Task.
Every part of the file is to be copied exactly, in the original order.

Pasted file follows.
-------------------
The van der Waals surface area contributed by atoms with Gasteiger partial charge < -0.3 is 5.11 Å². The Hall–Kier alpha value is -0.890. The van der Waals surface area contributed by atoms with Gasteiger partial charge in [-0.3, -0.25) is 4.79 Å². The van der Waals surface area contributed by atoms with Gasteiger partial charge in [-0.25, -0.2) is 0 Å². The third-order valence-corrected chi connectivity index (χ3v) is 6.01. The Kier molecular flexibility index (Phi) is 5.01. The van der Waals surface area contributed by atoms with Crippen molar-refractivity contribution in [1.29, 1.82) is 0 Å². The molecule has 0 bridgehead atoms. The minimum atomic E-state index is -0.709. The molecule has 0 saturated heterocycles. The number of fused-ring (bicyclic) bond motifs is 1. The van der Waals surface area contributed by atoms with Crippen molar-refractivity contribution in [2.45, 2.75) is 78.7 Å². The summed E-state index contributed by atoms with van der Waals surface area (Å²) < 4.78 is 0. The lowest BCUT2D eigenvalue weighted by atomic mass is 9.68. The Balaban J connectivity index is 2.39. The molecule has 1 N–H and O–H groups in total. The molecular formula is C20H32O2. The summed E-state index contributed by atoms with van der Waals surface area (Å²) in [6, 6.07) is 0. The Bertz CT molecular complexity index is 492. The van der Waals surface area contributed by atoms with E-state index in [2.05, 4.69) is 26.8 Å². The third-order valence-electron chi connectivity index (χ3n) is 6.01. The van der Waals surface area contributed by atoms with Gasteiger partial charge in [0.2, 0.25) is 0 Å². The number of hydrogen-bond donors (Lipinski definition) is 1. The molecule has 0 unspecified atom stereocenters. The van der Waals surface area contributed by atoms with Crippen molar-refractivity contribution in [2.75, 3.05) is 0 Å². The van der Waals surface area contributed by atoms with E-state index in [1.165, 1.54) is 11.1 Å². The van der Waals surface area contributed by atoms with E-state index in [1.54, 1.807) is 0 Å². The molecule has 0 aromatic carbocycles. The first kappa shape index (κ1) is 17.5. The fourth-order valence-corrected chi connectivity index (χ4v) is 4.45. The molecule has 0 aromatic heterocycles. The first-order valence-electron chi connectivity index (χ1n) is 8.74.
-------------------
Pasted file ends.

The van der Waals surface area contributed by atoms with Gasteiger partial charge < -0.3 is 5.11 Å². The Hall–Kier alpha value is -0.890. The van der Waals surface area contributed by atoms with Gasteiger partial charge in [-0.3, -0.25) is 4.79 Å². The van der Waals surface area contributed by atoms with Gasteiger partial charge in [-0.25, -0.2) is 0 Å². The third-order valence-corrected chi connectivity index (χ3v) is 6.01. The Kier molecular flexibility index (Phi) is 5.01. The van der Waals surface area contributed by atoms with Crippen molar-refractivity contribution in [1.29, 1.82) is 0 Å². The molecule has 0 bridgehead atoms. The minimum atomic E-state index is -0.709. The molecule has 0 saturated heterocycles. The number of fused-ring (bicyclic) bond motifs is 1. The van der Waals surface area contributed by atoms with Crippen molar-refractivity contribution in [2.45, 2.75) is 78.7 Å². The summed E-state index contributed by atoms with van der Waals surface area (Å²) < 4.78 is 0. The lowest BCUT2D eigenvalue weighted by atomic mass is 9.68. The Balaban J connectivity index is 2.39. The molecule has 1 N–H and O–H groups in total. The molecular formula is C20H32O2. The summed E-state index contributed by atoms with van der Waals surface area (Å²) in [6, 6.07) is 0. The Bertz CT molecular complexity index is 492. The van der Waals surface area contributed by atoms with E-state index in [2.05, 4.69) is 26.8 Å². The third-order valence-electron chi connectivity index (χ3n) is 6.01. The van der Waals surface area contributed by atoms with Gasteiger partial charge in [0.2, 0.25) is 0 Å². The number of hydrogen-bond donors (Lipinski definition) is 1. The molecule has 0 unspecified atom stereocenters. The van der Waals surface area contributed by atoms with Crippen molar-refractivity contribution in [2.75, 3.05) is 0 Å². The van der Waals surface area contributed by atoms with E-state index in [1.165, 1.54) is 11.1 Å². The van der Waals surface area contributed by atoms with E-state index in [1.54, 1.807) is 0 Å². The molecule has 0 aromatic carbocycles. The first kappa shape index (κ1) is 17.5. The fourth-order valence-corrected chi connectivity index (χ4v) is 4.45. The molecule has 0 aromatic heterocycles. The first-order valence-electron chi connectivity index (χ1n) is 8.74.